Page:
The Power of Information

National Drinking Water Database


Erie City Water Authority - Erie, PA


Serves 180,000 people - Test data available: 2004-2009

This drinking water quality report shows results of tests conducted by the water utility and provided to the Environmental Working Group (EWG) by the Pennsylvania Department of Environmental Protection. It is part of EWG's national database that includes 47,667 drinking water utilities and 20 million test results. Water utilities nationwide detected more than 300 pollutants between 2004 and 2009. More than half of these chemicals are unregulated, legal in any amount. Despite this widespread contamination, the federal government invests few resources to protecting rivers, reservoirs, and groundwater from pollution in the first place. The information below summarizes test results for this utility and lists potential health concerns.

 
This Drinking Water System
National Average
Exceed Health GuidelinesTests showing chemicals at concentrations above health guidelines established by federal and state health agencies. These guidelines are typically set at a levels that pose no significant health risk.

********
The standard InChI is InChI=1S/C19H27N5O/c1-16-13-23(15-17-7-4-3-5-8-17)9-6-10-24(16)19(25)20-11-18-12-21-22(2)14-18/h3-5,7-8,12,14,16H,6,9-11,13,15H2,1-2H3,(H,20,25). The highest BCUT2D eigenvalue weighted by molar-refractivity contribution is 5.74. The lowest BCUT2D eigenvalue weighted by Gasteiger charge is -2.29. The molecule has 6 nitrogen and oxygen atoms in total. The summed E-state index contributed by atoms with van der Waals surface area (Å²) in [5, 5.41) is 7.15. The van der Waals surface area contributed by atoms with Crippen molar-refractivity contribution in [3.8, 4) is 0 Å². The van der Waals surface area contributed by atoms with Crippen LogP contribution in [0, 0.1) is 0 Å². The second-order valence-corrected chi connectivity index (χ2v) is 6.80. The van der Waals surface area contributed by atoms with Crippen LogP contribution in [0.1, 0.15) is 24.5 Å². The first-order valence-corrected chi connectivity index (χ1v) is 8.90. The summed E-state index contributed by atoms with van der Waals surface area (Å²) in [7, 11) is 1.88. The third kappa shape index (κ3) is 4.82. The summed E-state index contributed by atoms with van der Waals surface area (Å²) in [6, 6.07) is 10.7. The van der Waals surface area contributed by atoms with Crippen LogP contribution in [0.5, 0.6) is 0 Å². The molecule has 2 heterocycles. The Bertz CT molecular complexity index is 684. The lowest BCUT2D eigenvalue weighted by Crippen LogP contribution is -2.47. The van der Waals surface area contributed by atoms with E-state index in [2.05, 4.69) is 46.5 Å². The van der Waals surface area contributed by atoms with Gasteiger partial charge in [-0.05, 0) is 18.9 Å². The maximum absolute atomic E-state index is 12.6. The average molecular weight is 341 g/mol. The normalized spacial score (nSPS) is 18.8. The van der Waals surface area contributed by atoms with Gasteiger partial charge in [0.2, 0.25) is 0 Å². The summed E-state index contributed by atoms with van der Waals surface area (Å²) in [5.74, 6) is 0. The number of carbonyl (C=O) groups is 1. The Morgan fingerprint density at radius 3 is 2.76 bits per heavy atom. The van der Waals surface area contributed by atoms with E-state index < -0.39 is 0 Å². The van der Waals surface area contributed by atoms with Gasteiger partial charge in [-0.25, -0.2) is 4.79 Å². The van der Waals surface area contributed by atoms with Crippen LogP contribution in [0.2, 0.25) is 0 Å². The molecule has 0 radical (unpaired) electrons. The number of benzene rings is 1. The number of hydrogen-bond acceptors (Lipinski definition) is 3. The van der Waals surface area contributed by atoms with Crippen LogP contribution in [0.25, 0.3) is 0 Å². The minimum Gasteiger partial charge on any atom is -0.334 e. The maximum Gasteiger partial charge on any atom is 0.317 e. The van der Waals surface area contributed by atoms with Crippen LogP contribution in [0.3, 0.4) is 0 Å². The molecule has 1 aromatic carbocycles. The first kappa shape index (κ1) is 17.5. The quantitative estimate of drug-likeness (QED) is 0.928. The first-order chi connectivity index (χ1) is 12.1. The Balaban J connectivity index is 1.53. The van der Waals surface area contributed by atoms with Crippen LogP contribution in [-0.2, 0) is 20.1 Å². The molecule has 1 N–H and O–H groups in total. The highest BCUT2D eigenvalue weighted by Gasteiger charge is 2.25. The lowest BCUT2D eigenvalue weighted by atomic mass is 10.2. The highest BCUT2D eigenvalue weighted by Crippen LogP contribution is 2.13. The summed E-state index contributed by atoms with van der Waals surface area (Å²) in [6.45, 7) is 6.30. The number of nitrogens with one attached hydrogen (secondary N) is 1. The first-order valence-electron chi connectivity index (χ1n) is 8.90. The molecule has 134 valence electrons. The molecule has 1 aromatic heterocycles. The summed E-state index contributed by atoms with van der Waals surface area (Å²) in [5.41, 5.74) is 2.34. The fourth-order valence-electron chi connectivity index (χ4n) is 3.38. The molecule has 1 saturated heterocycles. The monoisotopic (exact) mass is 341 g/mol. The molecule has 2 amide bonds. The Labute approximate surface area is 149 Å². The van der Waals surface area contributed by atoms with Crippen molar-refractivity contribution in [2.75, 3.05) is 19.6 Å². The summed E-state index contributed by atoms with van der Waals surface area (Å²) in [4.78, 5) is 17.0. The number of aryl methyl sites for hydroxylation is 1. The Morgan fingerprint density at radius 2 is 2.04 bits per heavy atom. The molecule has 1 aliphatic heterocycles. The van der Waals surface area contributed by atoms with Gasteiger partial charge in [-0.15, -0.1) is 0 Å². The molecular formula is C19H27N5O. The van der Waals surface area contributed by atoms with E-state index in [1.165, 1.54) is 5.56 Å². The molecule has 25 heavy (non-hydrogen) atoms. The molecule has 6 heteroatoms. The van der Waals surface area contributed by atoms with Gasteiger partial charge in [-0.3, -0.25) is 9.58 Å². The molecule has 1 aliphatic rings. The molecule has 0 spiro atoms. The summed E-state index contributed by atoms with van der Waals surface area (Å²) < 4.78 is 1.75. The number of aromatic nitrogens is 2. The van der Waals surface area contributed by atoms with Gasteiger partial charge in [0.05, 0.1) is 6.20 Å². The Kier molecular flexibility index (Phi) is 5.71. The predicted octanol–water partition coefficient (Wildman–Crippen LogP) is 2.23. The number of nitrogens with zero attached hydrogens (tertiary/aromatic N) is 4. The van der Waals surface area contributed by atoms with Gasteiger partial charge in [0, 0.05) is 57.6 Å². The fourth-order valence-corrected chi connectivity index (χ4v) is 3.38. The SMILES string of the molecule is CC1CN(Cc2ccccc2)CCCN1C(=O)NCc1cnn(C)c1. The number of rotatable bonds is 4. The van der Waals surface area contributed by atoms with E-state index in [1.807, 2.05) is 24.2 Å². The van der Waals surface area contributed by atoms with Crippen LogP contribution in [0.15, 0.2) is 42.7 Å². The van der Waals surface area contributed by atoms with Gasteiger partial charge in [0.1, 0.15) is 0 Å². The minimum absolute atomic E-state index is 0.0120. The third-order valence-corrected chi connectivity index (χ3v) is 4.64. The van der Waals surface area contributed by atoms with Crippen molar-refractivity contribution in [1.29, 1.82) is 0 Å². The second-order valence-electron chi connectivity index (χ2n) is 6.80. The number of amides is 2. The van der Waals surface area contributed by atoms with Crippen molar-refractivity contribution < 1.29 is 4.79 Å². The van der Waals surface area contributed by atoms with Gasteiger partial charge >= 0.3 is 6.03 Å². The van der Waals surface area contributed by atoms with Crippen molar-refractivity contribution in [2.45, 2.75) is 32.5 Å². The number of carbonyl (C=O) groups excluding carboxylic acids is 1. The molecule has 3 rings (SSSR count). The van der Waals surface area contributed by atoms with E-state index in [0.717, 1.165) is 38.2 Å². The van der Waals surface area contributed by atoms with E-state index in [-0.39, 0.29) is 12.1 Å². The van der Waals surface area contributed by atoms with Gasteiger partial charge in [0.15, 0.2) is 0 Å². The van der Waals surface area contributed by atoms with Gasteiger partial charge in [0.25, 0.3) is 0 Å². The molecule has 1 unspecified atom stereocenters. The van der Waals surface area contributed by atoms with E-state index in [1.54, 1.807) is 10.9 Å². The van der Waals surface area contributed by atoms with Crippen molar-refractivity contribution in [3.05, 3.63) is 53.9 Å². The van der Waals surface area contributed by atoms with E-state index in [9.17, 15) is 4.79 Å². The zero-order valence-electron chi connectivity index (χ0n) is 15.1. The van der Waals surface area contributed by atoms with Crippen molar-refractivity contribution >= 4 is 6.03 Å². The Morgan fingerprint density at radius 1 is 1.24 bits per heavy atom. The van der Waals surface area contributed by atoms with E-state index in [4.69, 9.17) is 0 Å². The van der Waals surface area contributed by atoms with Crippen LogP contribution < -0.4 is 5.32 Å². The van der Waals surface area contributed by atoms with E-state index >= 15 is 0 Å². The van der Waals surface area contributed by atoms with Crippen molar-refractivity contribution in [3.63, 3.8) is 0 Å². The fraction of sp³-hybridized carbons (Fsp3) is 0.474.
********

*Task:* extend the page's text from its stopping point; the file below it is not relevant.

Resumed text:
5 chemicals
4
Health Standard ExceedencesChemicals detected at concentrations above the legal limit, the Maximum Contaminant Level (MCLs) established by the U.S. EPA. Most MCLs are based on annual averages, so exceeding the MCL for one test does not necessarily indicate that the system is out of compliance.
0 chemicals
0.5
Pollutants FoundThe total number of contaminants detected since 2004, according to data provided by the state water agency.
14 chemicals
8
Tests ConductedThe total number of number of water quality tests conducted by water utilities and recorded in data provided by the state water agency.
1,677 tests
420

Contaminants Exceeding Health Guidelines

ContaminantAverage/
Maximum
Result
Health Limit
Exceeded
Legal Limit
Exceeded

Testing History

-Tested      -Detected      -Over Health Guidelines      -Over Legal Limit*
Total haloacetic acids (HAAs)Total haloacetic acids refers to the sum of the concentrations of five related disinfection byproducts in a water sample: dichloroacetic acid, trichloroacetic acid, monochloroacetic acid, monobromoacetic acid and dibromoacetic acid.13.61 ppb
39.6 ppb
Yes
0.7 ppb
No
60 ppb
Total trihalomethanes (TTHMs)Total trihalomethanes constitute the sum of four disinfection byproducts: chloroform, bromodichloromethane, dibromochloromethane, and bromoform.31.99 ppb